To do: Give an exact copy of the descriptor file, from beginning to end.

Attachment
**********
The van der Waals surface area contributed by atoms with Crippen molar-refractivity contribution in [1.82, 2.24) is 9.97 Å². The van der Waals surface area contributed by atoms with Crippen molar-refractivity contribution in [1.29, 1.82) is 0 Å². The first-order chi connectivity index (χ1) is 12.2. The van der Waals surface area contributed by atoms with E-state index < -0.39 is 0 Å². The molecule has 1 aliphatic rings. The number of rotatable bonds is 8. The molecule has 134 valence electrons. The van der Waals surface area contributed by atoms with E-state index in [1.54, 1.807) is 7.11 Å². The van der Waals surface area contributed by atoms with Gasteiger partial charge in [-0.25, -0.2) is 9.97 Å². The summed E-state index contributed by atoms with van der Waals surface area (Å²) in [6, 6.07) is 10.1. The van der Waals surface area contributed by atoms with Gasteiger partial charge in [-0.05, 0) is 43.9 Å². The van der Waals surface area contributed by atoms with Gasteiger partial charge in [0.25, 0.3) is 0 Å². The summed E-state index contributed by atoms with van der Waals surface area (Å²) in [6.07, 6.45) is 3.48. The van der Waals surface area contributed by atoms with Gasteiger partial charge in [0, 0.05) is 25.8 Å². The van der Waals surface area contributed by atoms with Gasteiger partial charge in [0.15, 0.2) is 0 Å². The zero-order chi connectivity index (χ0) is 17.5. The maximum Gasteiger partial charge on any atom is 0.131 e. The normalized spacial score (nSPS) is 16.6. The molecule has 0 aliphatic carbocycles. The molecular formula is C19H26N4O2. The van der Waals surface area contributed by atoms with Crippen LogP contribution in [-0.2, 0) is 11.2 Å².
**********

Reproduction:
The van der Waals surface area contributed by atoms with Crippen molar-refractivity contribution in [1.82, 2.24) is 9.97 Å². The van der Waals surface area contributed by atoms with Crippen molar-refractivity contribution in [1.29, 1.82) is 0 Å². The first-order chi connectivity index (χ1) is 12.2. The van der Waals surface area contributed by atoms with E-state index < -0.39 is 0 Å². The molecule has 1 aliphatic rings. The number of rotatable bonds is 8. The molecule has 134 valence electrons. The van der Waals surface area contributed by atoms with E-state index in [1.54, 1.807) is 7.11 Å². The van der Waals surface area contributed by atoms with Gasteiger partial charge in [-0.25, -0.2) is 9.97 Å². The summed E-state index contributed by atoms with van der Waals surface area (Å²) in [6, 6.07) is 10.1. The van der Waals surface area contributed by atoms with Gasteiger partial charge in [-0.05, 0) is 43.9 Å². The van der Waals surface area contributed by atoms with Gasteiger partial charge in [0.25, 0.3) is 0 Å². The summed E-state index contributed by atoms with van der Waals surface area (Å²) in [6.07, 6.45) is 3.48. The van der Waals surface area contributed by atoms with Gasteiger partial charge in [0, 0.05) is 25.8 Å². The van der Waals surface area contributed by atoms with Gasteiger partial charge in [0.15, 0.2) is 0 Å². The zero-order chi connectivity index (χ0) is 17.5. The maximum Gasteiger partial charge on any atom is 0.131 e. The normalized spacial score (nSPS) is 16.6. The molecule has 0 aliphatic carbocycles. The molecular formula is C19H26N4O2. The van der Waals surface area contributed by atoms with Crippen LogP contribution in [-0.2, 0) is 11.2 Å².